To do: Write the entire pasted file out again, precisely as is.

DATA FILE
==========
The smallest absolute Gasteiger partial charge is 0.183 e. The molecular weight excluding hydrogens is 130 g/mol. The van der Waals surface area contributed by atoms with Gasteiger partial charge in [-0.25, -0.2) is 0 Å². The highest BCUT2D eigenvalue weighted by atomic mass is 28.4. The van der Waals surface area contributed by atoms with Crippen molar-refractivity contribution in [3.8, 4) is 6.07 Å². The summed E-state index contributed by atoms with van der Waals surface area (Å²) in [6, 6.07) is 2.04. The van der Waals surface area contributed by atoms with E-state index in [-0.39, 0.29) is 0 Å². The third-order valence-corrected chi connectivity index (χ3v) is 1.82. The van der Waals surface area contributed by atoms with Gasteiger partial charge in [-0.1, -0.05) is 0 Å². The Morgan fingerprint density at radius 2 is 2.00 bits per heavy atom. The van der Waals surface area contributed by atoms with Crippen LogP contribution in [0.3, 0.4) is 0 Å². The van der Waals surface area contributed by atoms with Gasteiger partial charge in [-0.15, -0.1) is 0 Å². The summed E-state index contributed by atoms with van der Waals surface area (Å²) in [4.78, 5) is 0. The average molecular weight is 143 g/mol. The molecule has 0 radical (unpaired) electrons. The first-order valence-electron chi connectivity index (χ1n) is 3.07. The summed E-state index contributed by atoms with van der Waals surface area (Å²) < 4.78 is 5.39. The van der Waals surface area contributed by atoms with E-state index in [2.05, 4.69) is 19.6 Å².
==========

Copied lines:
The smallest absolute Gasteiger partial charge is 0.183 e. The molecular weight excluding hydrogens is 130 g/mol. The van der Waals surface area contributed by atoms with Gasteiger partial charge in [-0.25, -0.2) is 0 Å². The highest BCUT2D eigenvalue weighted by atomic mass is 28.4. The van der Waals surface area contributed by atoms with Crippen molar-refractivity contribution in [3.8, 4) is 6.07 Å². The summed E-state index contributed by atoms with van der Waals surface area (Å²) in [6, 6.07) is 2.04. The van der Waals surface area contributed by atoms with E-state index in [-0.39, 0.29) is 0 Å². The third-order valence-corrected chi connectivity index (χ3v) is 1.82. The van der Waals surface area contributed by atoms with Gasteiger partial charge in [-0.1, -0.05) is 0 Å². The Morgan fingerprint density at radius 2 is 2.00 bits per heavy atom. The van der Waals surface area contributed by atoms with Crippen LogP contribution in [0.3, 0.4) is 0 Å². The van der Waals surface area contributed by atoms with Gasteiger partial charge in [-0.15, -0.1) is 0 Å². The summed E-state index contributed by atoms with van der Waals surface area (Å²) in [4.78, 5) is 0. The average molecular weight is 143 g/mol. The molecule has 0 radical (unpaired) electrons. The first-order valence-electron chi connectivity index (χ1n) is 3.07. The summed E-state index contributed by atoms with van der Waals surface area (Å²) < 4.78 is 5.39. The van der Waals surface area contributed by atoms with E-state index in [2.05, 4.69) is 19.6 Å².